It is extremely important to remember that it is not your partner’s responsibility to meet your unmet needs. A big part of re-parenting yourself within a relationship is learning how to tend to your own needs, and this means learning how to love and take care of yourself without being fully dependent on one another. It’s very common for someone to develop a parental role in a relationship causing childhood drama to be reenacted & perpetuated. By consciously parenting yourself, you not only build a strong and empowering relationship with yourself, but you avoid the viscous cycle of co-dependency that can be so alluring in relationships. Knowing when it’s necessary to take space and meet our your own needs is very important. It allows both people to maintain autonomy and a healthy sense of Self. Your relationship with yourself sets the tone for every other relationship in your life. So, it goes without saying that one of the most important parts of being in a conscious partnership with another person, is being in one with yourself first. Knowing how to bring yourself back to center when you’ve lost your balance is the main foundation upon which your partnership will either falter of flourish.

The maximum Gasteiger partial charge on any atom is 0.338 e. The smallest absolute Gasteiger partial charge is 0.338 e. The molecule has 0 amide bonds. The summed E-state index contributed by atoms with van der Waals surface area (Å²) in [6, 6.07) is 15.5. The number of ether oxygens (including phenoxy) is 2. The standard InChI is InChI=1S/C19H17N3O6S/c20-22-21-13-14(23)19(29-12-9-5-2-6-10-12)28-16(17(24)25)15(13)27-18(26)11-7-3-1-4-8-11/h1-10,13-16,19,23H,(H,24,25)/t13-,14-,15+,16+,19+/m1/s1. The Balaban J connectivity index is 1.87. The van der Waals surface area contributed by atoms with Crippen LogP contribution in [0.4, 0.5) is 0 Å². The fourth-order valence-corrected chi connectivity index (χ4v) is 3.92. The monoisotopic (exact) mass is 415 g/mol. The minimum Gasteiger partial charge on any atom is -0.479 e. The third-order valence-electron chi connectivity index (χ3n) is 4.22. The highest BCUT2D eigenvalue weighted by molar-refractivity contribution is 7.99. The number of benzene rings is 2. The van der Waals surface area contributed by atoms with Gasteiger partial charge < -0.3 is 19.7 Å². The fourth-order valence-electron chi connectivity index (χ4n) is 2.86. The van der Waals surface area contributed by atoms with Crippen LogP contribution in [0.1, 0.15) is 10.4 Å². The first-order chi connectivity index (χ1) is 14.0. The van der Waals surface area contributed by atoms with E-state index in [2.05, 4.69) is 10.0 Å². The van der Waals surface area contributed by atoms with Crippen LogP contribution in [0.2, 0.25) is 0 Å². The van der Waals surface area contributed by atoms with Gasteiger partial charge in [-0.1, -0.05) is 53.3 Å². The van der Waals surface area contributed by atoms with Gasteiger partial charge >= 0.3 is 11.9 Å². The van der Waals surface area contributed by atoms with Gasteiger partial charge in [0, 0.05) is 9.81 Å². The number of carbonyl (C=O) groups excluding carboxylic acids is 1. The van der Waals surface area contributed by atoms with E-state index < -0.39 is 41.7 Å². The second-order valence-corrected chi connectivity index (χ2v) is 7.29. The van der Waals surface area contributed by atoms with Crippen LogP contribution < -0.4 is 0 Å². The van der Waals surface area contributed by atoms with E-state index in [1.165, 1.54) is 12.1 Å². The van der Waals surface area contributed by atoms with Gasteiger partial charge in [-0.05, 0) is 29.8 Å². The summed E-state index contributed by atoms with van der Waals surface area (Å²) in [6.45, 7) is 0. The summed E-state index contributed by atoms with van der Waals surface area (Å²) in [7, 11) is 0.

It all starts with you.
Intimacy means: In-to-me-you-see.
If you can’t see into yourself, your partner won’t be able to see into you either.
For those of you still looking to attract your partner: Create a conscious relationship with yourself first and foremost. The relationship you have with yourself is the foundation for your ideal partnership with another. This way; when you attract your next partner, it will be a healthy reflection of the relationship you have cultivated with yourself, and not a recycle of your past unhealthy relationships.
For those of you already in a conscious partnership, keep doing the good work! Our planet needs more partnerships like these.
Also please remember that no relationship is perfect! They all have their challenges. How we face and rise above these challenges is the true mark of whether our partnership is a conscious one conducive to our growth and well-being, or not.
Happy expansion lovelies!